Is a Moose on the Loose an “Act of God”?

Drivers in rural areas of this Province are well aware of the dangers imposed by moose on the highway. There have been a number of cases exploring liability issues when a driver causes an accident either by hitting a moose or attempting to evade a moose. There are generally two issues:

(1)   Was the driver taking sufficient precautions?

(2)   Was the moose “there to be seen”?

Some of the precautions suggested by the courts include:

(1)   reducing speed (particularly when visibility is reduced and driving at the posted speed limit would result in overdriving the vehicle’s headlights); and

(2)   using high-beam headlights.

However, the precautions are only necessary where there is reason to believe that moose are more prevalent than normal. The court will ask, for example, whether the area had “moose crossing” signs or whether moose were common in the area, such as in 399931 B.C. Ltd. v. MacPherson, 1995 CanLII 2341 (B.C.S.C.), where the defendant was found liable for driving too fast on a stretch of road known as “moose alley”.

Regarding the second issue, whether the moose was “there to be seen”, the courts generally distinguish between a moose standing in or beside the highway and one that jumps out unexpectedly. In the former situation, the driver is likely to be held liable. However, this is not always the case. In Pitts Enterprises Ltd. v. Farkes, 2004 BCSC 1493, the judge noted that “the moose was dark, almost black with non-reflective eyes.” The defendant was found not liable for an accident that resulted when he hit the unreflective ungulate.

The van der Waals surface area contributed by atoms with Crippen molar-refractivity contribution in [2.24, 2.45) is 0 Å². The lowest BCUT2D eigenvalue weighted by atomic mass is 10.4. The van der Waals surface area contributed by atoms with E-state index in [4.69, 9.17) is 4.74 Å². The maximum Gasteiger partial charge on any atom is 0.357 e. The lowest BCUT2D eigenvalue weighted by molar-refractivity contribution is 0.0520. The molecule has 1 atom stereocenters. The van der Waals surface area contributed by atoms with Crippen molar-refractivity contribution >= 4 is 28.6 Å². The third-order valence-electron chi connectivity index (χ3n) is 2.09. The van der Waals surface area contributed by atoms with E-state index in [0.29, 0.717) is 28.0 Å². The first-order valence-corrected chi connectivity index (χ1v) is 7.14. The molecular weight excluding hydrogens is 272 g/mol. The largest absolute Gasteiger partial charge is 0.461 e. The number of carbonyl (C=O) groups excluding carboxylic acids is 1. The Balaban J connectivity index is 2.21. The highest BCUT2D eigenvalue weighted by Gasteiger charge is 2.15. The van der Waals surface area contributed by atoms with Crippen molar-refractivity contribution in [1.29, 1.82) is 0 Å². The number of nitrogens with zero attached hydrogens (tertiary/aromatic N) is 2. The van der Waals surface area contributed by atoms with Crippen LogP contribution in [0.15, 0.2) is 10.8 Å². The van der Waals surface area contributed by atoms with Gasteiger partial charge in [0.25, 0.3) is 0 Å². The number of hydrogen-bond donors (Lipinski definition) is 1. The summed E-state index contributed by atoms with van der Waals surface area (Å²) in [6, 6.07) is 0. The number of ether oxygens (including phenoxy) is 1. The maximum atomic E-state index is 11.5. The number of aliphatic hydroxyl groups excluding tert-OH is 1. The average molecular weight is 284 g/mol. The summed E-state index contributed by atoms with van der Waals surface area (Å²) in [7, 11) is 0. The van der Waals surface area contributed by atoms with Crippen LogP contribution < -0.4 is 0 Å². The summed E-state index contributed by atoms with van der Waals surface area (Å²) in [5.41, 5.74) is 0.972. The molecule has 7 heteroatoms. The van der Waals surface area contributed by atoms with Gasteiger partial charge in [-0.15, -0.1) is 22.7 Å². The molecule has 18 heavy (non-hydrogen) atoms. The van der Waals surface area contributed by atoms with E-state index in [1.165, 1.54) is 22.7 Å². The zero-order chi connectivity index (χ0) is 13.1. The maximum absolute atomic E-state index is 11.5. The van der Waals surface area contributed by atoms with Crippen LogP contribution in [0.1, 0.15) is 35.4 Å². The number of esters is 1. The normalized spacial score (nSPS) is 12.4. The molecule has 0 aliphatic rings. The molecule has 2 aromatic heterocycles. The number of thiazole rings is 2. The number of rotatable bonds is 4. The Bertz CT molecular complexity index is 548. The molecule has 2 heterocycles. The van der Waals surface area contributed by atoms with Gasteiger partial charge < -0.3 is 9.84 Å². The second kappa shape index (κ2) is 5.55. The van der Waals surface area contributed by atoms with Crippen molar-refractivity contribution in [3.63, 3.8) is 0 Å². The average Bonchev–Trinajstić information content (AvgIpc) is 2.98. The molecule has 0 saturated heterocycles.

For situations where the moose jumps into the road unexpectedly, the leading case is a Manitoba Court of Appeal decision, Maksymetz v. Plamondon, [1988] 5 W.W.R. 281, where a majority of the Court concluded that: “The action of the moose was the sole cause of the accident and could be termed an act of God.”

(written by Troy McLelan)

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